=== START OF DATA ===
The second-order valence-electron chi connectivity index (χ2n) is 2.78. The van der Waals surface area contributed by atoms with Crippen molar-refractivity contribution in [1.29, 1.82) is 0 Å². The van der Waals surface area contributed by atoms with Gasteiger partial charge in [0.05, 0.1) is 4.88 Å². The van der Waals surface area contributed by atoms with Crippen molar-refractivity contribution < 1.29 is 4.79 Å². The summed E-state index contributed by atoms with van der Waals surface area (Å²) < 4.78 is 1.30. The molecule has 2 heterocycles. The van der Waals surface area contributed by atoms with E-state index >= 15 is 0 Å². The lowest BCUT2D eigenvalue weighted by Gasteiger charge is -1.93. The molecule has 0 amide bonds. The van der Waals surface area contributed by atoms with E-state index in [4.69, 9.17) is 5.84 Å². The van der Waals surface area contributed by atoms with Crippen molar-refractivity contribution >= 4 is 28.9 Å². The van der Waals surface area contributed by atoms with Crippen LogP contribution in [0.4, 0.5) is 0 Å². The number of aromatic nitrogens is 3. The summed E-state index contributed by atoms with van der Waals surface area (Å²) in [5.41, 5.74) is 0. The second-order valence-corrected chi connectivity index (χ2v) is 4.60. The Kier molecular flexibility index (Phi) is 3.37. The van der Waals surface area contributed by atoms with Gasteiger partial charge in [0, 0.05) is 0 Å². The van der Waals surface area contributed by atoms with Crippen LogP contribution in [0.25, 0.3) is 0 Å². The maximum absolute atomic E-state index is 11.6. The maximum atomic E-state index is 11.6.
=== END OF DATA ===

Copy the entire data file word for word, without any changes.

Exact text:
The second-order valence-electron chi connectivity index (χ2n) is 2.78. The van der Waals surface area contributed by atoms with Crippen molar-refractivity contribution in [1.29, 1.82) is 0 Å². The van der Waals surface area contributed by atoms with Gasteiger partial charge in [0.05, 0.1) is 4.88 Å². The van der Waals surface area contributed by atoms with Crippen molar-refractivity contribution < 1.29 is 4.79 Å². The summed E-state index contributed by atoms with van der Waals surface area (Å²) < 4.78 is 1.30. The molecule has 2 heterocycles. The van der Waals surface area contributed by atoms with E-state index >= 15 is 0 Å². The lowest BCUT2D eigenvalue weighted by Gasteiger charge is -1.93. The molecule has 0 amide bonds. The van der Waals surface area contributed by atoms with E-state index in [4.69, 9.17) is 5.84 Å². The van der Waals surface area contributed by atoms with Crippen molar-refractivity contribution >= 4 is 28.9 Å². The van der Waals surface area contributed by atoms with Crippen LogP contribution in [0.4, 0.5) is 0 Å². The number of aromatic nitrogens is 3. The summed E-state index contributed by atoms with van der Waals surface area (Å²) in [5.41, 5.74) is 0. The second-order valence-corrected chi connectivity index (χ2v) is 4.60. The Kier molecular flexibility index (Phi) is 3.37. The van der Waals surface area contributed by atoms with Gasteiger partial charge in [0, 0.05) is 0 Å². The van der Waals surface area contributed by atoms with Crippen LogP contribution in [0.25, 0.3) is 0 Å². The maximum absolute atomic E-state index is 11.6. The maximum atomic E-state index is 11.6.